The Chalice Of Blood by Peter Tremayne

Sister Fidelma is undergoing something of a crisis of faith, abandoning her role as a religieuse to focus on her role as an investigator, something that has driven a wedge between her and her husband Eadulf. But they both find themselves heading towards the abbey of Lios Mor to investigate a sinister murder.

A scholar, Brother Donnchad has returned to the abbey from Rome and has become a recluse. He has made an important discovery that could affect Christianity itself, but it seems that somebody does not want him to reveal it. Donnchad is found murdered, locked inside his cell – but the only key to the cell is found on the body…

With war threatening to break out between the clans that neighbour the abbey, it seems that someone is playing a very dangerous game with the highest of stakes…

Another trip to Ireland, AD 670, and it’s business as usual for Fidelma. Her marriage is in trouble, which gives Eadulf a chance to spell out just how objectionable she can be at times – too little, too late, perhaps – but as ever, this doesn’t get in the way of Peter Tremayne’s classic-style murder mystery.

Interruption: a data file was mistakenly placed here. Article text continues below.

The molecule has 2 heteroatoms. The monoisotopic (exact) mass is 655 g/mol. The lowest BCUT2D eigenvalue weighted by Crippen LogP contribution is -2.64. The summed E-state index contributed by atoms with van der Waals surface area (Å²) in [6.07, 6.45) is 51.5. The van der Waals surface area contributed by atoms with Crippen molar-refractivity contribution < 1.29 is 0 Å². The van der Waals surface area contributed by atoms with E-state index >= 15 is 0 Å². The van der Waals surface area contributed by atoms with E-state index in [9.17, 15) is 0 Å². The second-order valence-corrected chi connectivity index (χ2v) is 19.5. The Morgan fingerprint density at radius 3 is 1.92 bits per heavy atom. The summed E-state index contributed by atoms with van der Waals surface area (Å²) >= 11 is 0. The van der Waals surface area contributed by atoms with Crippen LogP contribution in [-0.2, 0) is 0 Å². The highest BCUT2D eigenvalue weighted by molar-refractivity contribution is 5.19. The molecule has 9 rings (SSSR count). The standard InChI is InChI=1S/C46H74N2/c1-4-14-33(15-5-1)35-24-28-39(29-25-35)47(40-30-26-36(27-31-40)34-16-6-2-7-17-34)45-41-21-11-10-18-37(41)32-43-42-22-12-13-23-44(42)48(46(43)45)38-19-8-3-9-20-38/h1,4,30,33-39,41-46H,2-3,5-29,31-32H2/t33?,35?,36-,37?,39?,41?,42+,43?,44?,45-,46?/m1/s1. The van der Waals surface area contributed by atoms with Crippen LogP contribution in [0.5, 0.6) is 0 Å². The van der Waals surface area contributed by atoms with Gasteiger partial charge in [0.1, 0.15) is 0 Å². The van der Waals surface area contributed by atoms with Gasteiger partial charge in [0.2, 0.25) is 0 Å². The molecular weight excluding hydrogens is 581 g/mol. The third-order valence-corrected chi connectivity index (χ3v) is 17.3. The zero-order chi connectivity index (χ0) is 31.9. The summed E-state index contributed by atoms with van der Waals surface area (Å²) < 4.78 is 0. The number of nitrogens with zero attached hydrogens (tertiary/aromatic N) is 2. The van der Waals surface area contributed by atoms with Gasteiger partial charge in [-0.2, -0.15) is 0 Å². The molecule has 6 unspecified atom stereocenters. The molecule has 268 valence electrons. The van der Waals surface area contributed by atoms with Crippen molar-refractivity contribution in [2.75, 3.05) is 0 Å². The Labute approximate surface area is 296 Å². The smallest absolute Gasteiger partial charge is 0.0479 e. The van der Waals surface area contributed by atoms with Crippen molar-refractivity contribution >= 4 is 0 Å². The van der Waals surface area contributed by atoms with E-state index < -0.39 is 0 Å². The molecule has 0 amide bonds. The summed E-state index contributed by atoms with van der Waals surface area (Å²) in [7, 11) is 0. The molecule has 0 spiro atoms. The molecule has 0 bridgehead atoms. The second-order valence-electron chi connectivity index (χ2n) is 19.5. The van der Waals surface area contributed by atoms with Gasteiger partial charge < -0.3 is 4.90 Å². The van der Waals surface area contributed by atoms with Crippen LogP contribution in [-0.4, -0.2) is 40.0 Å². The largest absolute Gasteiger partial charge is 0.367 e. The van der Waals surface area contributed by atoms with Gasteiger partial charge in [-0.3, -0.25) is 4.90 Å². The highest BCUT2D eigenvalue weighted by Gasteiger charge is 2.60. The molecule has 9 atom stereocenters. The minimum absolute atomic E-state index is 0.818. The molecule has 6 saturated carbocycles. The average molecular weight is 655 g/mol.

What some people seem to have an issue with – indeed, there has been the odd occasion where it’s bothered me too – is the occasional lapse into theological history and philosophy, but here, it’s much less intrusive, and on top of that, it’s fairly essential to the motivation for the murder.

It’s a fun and intriguing read with well-drawn and distinctive suspects – not necessarily an easy task when most of them are monks from the same abbey – and the plot is nicely complex while still having a clear indication of the murderer. It has to be said that I can imagine that some may be disappointed with the solution to the locked room, as it’s pretty straightforward, but it works perfectly well and is fairly clued.

The nineteenth Fidelma novel, it’s something of a return to top form after The Dove Of Death. Some people might be put off by the religious philosophy, but it’s such a pleasure to read an historical mystery with a genuine historical motive. Highly Recommended.

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